April is Sexual Assault Awareness Month

It’s taken a while for me to write this. Even anonymously, it is hard to share my story with a world full of strangers. Yet, it is this discomfort that drives me to share my story. It is unfair for there to be a stigma when dealing with the trauma of sexual assault. People can speak so openly about other traumas, but sexual assault is something so personal, something that makes people so uncomfortable to hear about, that the victims keep the pain bottled up, often for years.

I have kept my pain bottled up a long time, and I know I will continue to do so. But I can at least share my story with you. Maybe you’ve been a victim yourself, maybe not. If not, count yourself lucky. If you have, you aren’t alone, but you CAN get through this.

I suppose it started when I was younger. I don’t have clear memories for certain blocks of time in my childhood. My mom would ask, “Don’t you remember that?” and I’d say, “No, no, I don’t.” Perhaps I did this to protect myself. I only have odd glimpses of discomfort in my memory…a hatred of being “tickled”…an intense claustrophobic paranoia about being confined, or restricted (something about a sleeping bag?)…..Just passing images and sensations, nothing concrete. Nothing until I was a little older.

I was a teenager when I left my room to get a drink from the kitchen, and he was sitting on the couch, drinking scotch, watching late night Cinemax in the living room. He told me to “Sit down, take a sip of this”…and I did. His hand rested on my leg. I was too terrified, too shocked to react…and finally I got up and went back to bed. I think that’s how those nights ended. It’s all blurry. Soon after, was the first time I tried to overdose on over the counter pharmaceuticals (got nauseous, threw it all up), followed soon after by the first time I started cutting, trying to slit my wrists, but I was too scared, and too uncommitted to go deep enough to end it all. Thank god for that.

Then, one morning, in the middle of an argument with my mom before school, I told her what had been happening. She was shocked, and I stormed out of the car, crossed the street, and went to homeroom. After school, we all had a family sit down. I had misunderstood, they said. It was all harmless, they assured me. And with that, I lost trust and faith. I was filled with self doubt, and I loathed them.

Then we moved, again.

What followed were years of the sex, drugs, and rock and roll lifestyle. Though I always remained diligent, academic, and put together on the outside, I would take advantage of any opportunity to check out from reality, to pretend, and to forget.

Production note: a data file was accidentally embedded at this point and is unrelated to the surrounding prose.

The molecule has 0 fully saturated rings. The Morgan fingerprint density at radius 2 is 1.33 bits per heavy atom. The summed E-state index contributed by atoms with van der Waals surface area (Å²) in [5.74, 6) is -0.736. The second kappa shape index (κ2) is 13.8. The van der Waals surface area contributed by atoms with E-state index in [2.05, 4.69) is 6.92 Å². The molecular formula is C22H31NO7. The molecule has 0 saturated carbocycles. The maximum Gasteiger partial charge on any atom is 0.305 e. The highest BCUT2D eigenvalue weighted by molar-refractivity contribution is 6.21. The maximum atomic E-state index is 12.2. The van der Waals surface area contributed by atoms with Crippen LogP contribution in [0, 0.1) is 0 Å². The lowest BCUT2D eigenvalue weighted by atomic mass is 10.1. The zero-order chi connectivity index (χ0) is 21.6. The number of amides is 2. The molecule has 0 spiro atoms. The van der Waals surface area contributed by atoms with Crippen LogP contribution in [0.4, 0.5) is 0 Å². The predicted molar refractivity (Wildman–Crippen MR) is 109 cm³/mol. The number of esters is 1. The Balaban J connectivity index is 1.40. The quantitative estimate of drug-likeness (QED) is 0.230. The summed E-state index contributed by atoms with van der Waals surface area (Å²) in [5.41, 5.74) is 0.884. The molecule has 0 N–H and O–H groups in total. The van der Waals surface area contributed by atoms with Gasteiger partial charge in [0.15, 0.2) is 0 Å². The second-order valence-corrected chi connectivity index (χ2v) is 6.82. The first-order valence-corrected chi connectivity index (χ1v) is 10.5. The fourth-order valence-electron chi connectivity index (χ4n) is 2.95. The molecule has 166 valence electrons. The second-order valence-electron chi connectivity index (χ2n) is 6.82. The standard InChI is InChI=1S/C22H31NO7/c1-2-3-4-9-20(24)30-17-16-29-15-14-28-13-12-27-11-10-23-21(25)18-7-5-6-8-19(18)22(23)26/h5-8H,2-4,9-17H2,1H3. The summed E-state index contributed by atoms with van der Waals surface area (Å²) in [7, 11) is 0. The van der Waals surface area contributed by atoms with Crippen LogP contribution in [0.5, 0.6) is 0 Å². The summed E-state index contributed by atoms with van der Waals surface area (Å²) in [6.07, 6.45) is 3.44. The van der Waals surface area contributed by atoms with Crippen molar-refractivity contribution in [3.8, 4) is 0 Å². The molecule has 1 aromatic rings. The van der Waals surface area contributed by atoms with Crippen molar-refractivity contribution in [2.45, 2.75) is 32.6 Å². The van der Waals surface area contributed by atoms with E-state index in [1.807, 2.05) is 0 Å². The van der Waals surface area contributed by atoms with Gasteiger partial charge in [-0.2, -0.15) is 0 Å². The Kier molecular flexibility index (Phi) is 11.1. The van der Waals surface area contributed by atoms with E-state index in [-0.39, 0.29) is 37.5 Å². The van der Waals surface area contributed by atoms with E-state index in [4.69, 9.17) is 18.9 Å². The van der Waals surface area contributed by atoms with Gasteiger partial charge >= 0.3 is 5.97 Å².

I am now grown, and married to a man who has helped me to battle and overcome these demons of mine, to fight my problems rather than hide from them under substances. He is so strong, and through his support, I have become strong.

Then it happened again.

We were visiting their house, and I had gone to sleep in the bed we share with our child when visiting. I woke up and there he was, the man who had plagued all memories of my childhood. One hand was trying to force its way down my pants, while the other was on…himself. As I had done in my childhood, I froze, I tightened my body into a single impenetrable ball, my eyes not on him, but on my daughter sleeping soundly in the bed next to me. He whispered, “shh, it’s okay.” Still, I remained rigid and impenetrable, until he finally stumbled back to his bed in the room next door.

What happened next was a blur. I texted my husband, he came to me, I told him, he told my mother (they had been downstairs drinking still). I sobbed as he packed our things in the middle of the night, and we fled to his family 3 hours away.

I cried almost nonstop for the next few days. My world was shattered. It was undeniable. My mother knew, she was still there, dealing with it in her own way. I couldn’t imagine ever being ok again. But my husband just kept telling me, “Don’t worry about next week, or month, or year. We’re going to do this, together, one day at a time.”

One day at a time. That became my mantra. If I could just get through TODAY, that was enough for now. So I did. And the next day, and the next.

And so I forced my way through the next few months, through awkward holidays where he wasn’t at family gatherings because he was “working”.

Until the day I found out my grandfather died.

As I grieved for his loss, and for my grandmother’s pain, the thought of going to the funeral, of HIM being there, was inescapable. I decided then, almost in an instant, that being there for my grandmother was far more important than avoiding some POS. It was like something clicked in my brain. Was I really going to let HIM dictate how I lived my life? Was I going to continue to hide, and wallow in self pity, and stop MYSELF from living MY life? No, I decided, no I will not.

I ignored him at the funeral. I ignored the B.S. apology letter he sent, read it once and threw it away.

I will not be defined by this. I will not live my life like a victim any more. I will not let him win.

I still have so much hate and anger. But it gives me strength. I’ll take anger over pain any day. And I’ll continue moving forward the only way I know how.

One day at a time.

To those who have lived through this, you are not alone. Fight on, warriors.

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